@SamuelEnglard @aolszowka This thread started from dotnet/roslyn#11235, which was about improving the project definition format. To your point, what I'd like is a declarative project format rather than prescriptive. MSBuild is, by necessity, prescriptive. 90% of the time, I don't care how it accomplishes that because I just want to say, "Hey .Net, see all these files? Can you compile them all into an assembly and then package it for all of these targets? Here's all the details of what to name it and the version."

To me the question is, should the tool that takes a declarative description of a project and produces the requested output be part of MSBuild, or part of something else? But I do feel very strongly that it needs to be standard across all of .Net (i.e. one file format on Windows, Linux, OS X whether you are using the command line or Visual Studio).

@livarcocc
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@livarcocc livarcocc commented Oct 15, 2019

We believe SDK style projects address this issue by making the project files concise. We have no plans to add new extension points to the project formats at this point.

Thanks for all the comments and discussion here.

@livarcocc livarcocc closed this Oct 15, 2019
@livarcocc livarcocc added this to the Discussion milestone Oct 15, 2019
@StingyJack
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@StingyJack StingyJack commented Oct 15, 2019

@livarcocc - fine, like the nuget team, you aren't interested in maintaining feature compat or even parity. That seems like a move that only serves to punish the userbase thats actually interested in things like proj formats. I really think that feedback for this feature was not segregated between "OMGPREVIEW fanboys", the project file casuals that make up most of the .net developer populace, to whom this sounds like a good idea from the surface view (simpler always sounds better, until you need a feature that got chopped), and power users for whom an implicit content and still undocumented project file is an echo of web site projects and a looming compilation and automation disaster.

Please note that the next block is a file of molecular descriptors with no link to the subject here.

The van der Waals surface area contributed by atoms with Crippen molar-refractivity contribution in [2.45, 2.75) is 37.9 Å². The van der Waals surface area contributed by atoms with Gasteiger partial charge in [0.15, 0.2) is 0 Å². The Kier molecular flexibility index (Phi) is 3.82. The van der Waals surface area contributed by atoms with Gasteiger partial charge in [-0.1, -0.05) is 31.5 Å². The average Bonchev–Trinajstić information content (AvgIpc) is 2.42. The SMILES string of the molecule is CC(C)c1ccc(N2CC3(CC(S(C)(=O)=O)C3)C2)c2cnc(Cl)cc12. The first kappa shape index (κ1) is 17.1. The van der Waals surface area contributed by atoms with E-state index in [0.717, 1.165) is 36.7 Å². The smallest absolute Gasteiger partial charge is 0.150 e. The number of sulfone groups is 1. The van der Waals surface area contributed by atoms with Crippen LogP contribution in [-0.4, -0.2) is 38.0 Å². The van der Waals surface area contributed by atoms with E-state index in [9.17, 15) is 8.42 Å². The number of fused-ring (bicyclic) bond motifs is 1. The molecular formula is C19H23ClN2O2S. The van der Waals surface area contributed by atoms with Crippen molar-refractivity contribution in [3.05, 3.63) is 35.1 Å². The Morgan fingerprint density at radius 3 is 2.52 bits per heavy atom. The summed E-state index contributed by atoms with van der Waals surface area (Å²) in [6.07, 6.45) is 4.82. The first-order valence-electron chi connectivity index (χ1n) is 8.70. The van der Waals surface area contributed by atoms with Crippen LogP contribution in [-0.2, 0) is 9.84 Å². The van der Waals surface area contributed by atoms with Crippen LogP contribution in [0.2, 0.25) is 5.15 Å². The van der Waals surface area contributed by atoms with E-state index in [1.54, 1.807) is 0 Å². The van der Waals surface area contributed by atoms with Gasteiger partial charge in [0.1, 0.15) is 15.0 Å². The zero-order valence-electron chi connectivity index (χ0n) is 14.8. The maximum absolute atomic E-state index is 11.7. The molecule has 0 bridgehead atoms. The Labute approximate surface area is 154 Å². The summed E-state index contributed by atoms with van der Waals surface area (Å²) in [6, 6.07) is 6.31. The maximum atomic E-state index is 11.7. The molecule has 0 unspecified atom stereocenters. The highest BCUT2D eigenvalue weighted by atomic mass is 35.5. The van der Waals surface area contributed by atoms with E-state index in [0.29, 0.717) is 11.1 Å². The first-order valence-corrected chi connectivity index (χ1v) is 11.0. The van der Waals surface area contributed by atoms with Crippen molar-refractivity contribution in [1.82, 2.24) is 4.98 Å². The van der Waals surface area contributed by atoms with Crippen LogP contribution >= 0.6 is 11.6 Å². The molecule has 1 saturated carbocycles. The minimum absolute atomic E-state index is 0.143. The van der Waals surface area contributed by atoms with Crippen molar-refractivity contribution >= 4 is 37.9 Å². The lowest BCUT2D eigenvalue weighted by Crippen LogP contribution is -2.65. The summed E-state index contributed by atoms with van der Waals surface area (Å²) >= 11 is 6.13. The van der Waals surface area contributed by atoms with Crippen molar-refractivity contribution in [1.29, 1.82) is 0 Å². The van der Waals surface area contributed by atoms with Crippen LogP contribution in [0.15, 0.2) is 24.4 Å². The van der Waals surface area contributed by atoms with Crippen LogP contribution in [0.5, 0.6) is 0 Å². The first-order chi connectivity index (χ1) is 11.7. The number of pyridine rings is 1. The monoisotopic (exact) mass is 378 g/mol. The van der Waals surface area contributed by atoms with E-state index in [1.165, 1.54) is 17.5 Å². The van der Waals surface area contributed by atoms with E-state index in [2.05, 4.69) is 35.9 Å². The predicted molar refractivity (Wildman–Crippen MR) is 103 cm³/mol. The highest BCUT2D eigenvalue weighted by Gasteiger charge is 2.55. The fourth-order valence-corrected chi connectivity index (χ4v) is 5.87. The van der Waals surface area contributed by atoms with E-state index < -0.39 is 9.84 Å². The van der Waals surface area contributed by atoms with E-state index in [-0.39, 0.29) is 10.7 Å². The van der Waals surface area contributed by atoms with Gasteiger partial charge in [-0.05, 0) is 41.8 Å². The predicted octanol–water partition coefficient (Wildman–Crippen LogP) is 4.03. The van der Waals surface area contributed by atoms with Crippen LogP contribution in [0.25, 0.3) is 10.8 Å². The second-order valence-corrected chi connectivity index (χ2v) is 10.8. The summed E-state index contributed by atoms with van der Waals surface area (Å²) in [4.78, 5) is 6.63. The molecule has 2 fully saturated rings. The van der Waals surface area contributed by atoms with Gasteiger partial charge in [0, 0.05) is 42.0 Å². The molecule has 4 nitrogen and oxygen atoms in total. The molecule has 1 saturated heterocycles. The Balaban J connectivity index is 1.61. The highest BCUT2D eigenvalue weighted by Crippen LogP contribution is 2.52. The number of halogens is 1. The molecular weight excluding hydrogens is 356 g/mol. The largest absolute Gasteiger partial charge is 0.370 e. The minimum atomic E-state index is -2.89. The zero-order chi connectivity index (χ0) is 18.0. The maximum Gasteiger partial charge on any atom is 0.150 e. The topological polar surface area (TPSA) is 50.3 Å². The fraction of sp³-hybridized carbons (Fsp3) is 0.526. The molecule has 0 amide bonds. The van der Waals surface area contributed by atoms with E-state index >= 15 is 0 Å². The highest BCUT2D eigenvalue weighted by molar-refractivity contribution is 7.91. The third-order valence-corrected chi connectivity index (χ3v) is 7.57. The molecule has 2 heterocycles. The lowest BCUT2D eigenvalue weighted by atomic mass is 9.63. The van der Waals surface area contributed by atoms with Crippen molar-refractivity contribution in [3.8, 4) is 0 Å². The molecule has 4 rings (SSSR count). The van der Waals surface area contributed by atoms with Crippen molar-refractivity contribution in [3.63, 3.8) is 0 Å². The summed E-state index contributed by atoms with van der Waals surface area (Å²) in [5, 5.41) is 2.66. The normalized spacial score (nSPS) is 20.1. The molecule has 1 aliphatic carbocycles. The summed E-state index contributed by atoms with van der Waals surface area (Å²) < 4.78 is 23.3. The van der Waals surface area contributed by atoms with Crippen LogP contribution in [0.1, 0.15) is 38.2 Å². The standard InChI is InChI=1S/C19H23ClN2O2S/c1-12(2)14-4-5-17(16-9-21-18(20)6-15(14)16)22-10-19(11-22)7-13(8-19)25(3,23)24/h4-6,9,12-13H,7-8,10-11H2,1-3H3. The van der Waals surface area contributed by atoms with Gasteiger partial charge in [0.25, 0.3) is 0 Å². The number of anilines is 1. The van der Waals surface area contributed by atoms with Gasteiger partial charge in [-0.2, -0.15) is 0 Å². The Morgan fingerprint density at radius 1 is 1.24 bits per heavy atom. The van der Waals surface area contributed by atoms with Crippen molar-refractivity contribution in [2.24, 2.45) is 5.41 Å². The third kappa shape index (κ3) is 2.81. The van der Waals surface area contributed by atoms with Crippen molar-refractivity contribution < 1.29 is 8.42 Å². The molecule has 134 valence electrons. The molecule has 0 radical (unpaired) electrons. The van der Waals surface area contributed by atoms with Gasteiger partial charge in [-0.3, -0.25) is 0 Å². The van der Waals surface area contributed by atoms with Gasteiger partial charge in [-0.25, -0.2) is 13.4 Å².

Can you at least guarantee or promise we won't be forced to use these problematic and inferior SDK style project formats?

@terrajobst

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@StingyJack
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@StingyJack StingyJack commented Oct 17, 2019

Please point out anything non-factual. This is what it looks like from the outside.

  • They require package reference style nuget. This means losing useful package things like adding files to a project as part of a (private) package, or providing simple xdt config transforms or running a powershell script to cover all the other possible gaps. It also means not knowing what dependencies are actually going to be included until the project is built and the output is inspected. I can't make a private package that is as useful to my team with package ref as is possible with package config.

  • there isn't an explicit list of things to be included in the compilation.

    • Stray files were a headache with web site projects, web app projects fixed that, but SDK brings back that indeterminism for all types of projects. Tools that create extra files or folders in the project filesystem have to be cleaned up after, sloppy development/filesystem habits create more problems than before, and one of my personal favorites vssscc and vssspc vestigial visual source safe files get even more foothold in version control.